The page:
Having your first screening actually on your 25th birthday? How awful.

  31. Sophia says:

    Hello again 🙂

    As promised I just wanted to update you on the appointment with the nurse.

    She wasn’t bothered when I refused to have my blood pressure checked. She then said that my records from my previous doctor hadn’t arrived yet so was I up to date with my smear tests etc.
    As this point my partner said (I had asked him to step in and speak if it looked like I was having problems doing so) that I didn’t have them and that it was noted on my records.
    She said “Oh, I won’t be pressurising you about that”.

    I’m just glad it’s over. It was such a long wait for the appointment and I’ve been having nightmares and feeling really anxious all the time.

    I intend staying healthy and never going back 🙂

  32. katrehman says:

    Sophia thanks for the update. It’s great you’re finally being listened to x

  33. ChasUK says:

    So now men will be able to buy Viagra over the counter next year! http://www.bbc.co.uk/news/health-42155489
    Men will no longer require a prescription to obtain the impotence drug Viagra and will instead be able to buy it over the counter at pharmacies.
    It will be up to pharmacists to judge whether men over the age of 18 can safely be sold the little blue pills.
    Pharmacists will decide whether treatment is appropriate and can offer advice on erectile dysfunction, usage of the medicine, potential side-effects and whether further consultation with a general practitioner is required!
    Some were concerned that customers might withhold medical information from staff in order to get the treatment. Risk of abuse or misuse of the drugs was another worry.
    In reaching its decision the MHRA judged that the benefits of permitting Viagra to be sold without a prescription would outweigh potential risks.

    But still no Birth Control for women (UK) over the counter….why of course….we can’t be trusted can we, as we are silly little women that need to be controlled and given permission by a GP! Crazy!

    • I used to live in the Middle East where BC was available over the counter, all you had to do was ask. I actually stopped taking it in the UK but used it again while I was living there, mainly due to the fact there was no patronizing and stressful doctor’s visit involved.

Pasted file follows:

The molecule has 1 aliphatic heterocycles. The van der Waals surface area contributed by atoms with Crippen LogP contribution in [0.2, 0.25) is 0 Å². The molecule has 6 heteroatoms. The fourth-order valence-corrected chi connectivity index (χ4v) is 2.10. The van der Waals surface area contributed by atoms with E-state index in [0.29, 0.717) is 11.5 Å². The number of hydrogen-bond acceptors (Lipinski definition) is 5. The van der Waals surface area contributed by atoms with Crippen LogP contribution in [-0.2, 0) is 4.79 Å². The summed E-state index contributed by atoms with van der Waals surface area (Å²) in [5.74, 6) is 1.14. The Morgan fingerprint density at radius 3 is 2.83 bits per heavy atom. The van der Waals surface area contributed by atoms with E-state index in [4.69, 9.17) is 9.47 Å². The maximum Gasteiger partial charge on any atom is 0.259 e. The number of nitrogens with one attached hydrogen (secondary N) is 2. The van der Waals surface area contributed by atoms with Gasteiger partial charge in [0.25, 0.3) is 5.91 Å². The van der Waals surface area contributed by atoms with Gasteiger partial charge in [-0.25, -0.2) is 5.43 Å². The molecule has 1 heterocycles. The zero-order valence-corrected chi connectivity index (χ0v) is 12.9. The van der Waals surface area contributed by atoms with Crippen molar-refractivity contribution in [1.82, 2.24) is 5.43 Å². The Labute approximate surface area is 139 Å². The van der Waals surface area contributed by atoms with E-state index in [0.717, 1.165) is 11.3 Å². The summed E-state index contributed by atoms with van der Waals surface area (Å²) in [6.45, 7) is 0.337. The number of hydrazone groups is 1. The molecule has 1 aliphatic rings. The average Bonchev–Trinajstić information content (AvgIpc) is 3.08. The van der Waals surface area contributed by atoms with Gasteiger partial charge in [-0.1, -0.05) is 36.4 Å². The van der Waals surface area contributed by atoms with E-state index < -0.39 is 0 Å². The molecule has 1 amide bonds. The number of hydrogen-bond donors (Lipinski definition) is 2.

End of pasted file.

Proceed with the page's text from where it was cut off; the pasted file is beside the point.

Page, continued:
I’m still alive after going without my “health checks” and unnecessary smears.

  34. adawells says:

    🇦🇺🇦🇺🇦🇺All Aussie ladies on here, I’ve just seen an announcement in the Australian Doctor that the self-test kits for the new program are on hold indefinitely due to rebate problems with labs. This is so wrong and sounds deliberate. It was in the Australian Doctor and I can’t get access to the article without a login.

    • Alice (Australia) says:

      Sad, but unfortunately nothing surprising.

      Australian medical system just can’t let women be in control of their own bodies. It’s impossible to do any tests in Australia without a GP referral. Even if it something totally harmless like an ultrasound, and even if the woman is wiling to pay for the test privately, without involving Medicare. Everything must have doctor’s approval, recorded, and uploaded to some ehealth surveillance system.

      So those “rebate problems” are simply another made-up excuse and a lie. They just want to keep forcing women into GP consult rooms, to keep female body under surveillance and peddle all sorts of screening crap.

  35. katrehman says:

    Makes you wonder if they ever intended to offer it. It means probably even more walking away from the programme and maybe more women thinking there’s something odd going on…..

    • Elizabeth (Aust) says:

      Exactly, Kat, especially when the Delphi Screener site appears to have been blocked, call me a cynic…but I suspect it’s to pressure as many women as possible into the new program – block access to alternatives….

  36. adawells says:

    Public Health England has funded the first machines to offer free HIV testing for anyone who wants to self test. http://www.pinknews.co.uk/2017/08/07/uks-first-hiv-test-vending-machine-unveiled-at-gay-sauna/
    No mention of HPV self tests on the horizon at all.
    This got me wondering, as I’m sure I read somewhere that those who get cervical cancer often also have HIV along with HPV. Aren’t the two viruses linked?

  37. Elizabeth (Aust) says:

    Hi Ada
    Not sure about linked, (but you’ve got me thinking, need to look at that…) but I know if you’re positive for HIV, which affects the immune system, you’re less likely to clear the HPV infection, as most women do over a year or so. A persistent infection can mean something more serious.